MOBILE, Ala. — Airbus is taking its fight for a bigger market share to rival Boeing’s backyard on Monday, as it inaugurates its first production plant in the United States.
The $600 million facility in Mobile is due to eventually employ about 1,000 workers and help Airbus cut costs. Alabama has one of the lower minimum wages in the United States — $7.25 per hour — and strikes are rare in the state. Employment benefits are about 30% less expensive than in Europe.
“It’s a historic day,” said Airbus CEO Fabrice Bregier. “Having an assembly line in the United States will increase our visibility.”
The inauguration ceremony will take place Monday morning, three years after the project first kicked off. At that time, Airbus had a 20% share of the U.S. market, against 80% for Boeing. Since announcing the Mobile plant, its market share has doubled to 40%.
Based just outside Toulouse, France, Airbus estimates that it will get orders for 5,000 new planes in North America over the next 20 years, betting it will benefit from its U.S. facility among American companies renewing their fleets. By producing in the United States, for example, Airbus will be freed from the variations in euro-to-dollar exchange rate.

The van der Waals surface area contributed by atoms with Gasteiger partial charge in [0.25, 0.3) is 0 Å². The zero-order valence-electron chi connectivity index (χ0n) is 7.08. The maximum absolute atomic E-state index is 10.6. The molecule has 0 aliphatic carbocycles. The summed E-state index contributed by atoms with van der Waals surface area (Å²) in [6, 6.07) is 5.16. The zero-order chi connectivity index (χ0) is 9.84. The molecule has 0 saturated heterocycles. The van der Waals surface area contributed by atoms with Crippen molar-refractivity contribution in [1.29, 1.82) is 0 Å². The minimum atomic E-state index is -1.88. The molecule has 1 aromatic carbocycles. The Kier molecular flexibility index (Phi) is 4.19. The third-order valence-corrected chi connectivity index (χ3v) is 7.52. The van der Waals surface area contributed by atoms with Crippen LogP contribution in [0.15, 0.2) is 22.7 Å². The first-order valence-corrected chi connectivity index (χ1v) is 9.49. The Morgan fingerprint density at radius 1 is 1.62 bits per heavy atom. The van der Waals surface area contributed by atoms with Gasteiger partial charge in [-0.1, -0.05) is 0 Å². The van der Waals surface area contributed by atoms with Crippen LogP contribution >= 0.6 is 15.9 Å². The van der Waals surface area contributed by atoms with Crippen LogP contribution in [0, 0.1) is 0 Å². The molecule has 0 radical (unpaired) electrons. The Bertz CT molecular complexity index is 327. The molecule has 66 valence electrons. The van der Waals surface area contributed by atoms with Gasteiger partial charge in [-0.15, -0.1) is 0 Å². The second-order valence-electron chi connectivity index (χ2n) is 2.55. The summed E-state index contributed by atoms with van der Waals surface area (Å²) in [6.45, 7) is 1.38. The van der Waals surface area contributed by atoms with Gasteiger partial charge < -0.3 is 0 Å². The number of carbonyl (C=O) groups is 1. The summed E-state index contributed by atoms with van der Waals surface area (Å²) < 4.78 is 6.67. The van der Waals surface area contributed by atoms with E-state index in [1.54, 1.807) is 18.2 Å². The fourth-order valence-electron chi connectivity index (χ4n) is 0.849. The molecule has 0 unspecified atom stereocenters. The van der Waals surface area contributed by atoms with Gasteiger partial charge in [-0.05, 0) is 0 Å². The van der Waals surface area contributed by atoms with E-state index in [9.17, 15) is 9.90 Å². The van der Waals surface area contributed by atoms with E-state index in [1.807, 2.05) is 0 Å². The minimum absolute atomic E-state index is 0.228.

Based on the former Brookley Air Force Base where World War II planes were built, the Airbus facility is a 116-acre complex. The company has access to an additional 116 acres if it chooses to expand.
The Mobile plant will assemble single-aisle A319, A320 and A321 jets, its best-selling product first launched in 1988. Starting in 2017, it will also assemble the A320 Neo, a new version with a more fuel-efficient motor.
Airbus hopes to produce four planes per month starting in 2018, or 40 to 50 per year. But the jetmaker says it can build eight per month.
Bregier notes that plane assembly only accounts for about 10% of the price.
“Mobile does do three things for Airbus,” said Richard Aboulafia of the Teal Group Corporation. “It gives them a larger industrial presence, which could be useful in pursuing defense contracts. It puts pressure on trade unions back in Europe, because labor in Alabama costs less. And it diversifies their currency exposure, which could be useful if the euro gets strong again.”
By Luc Olinga
Copyright Agence France-Presse, 2015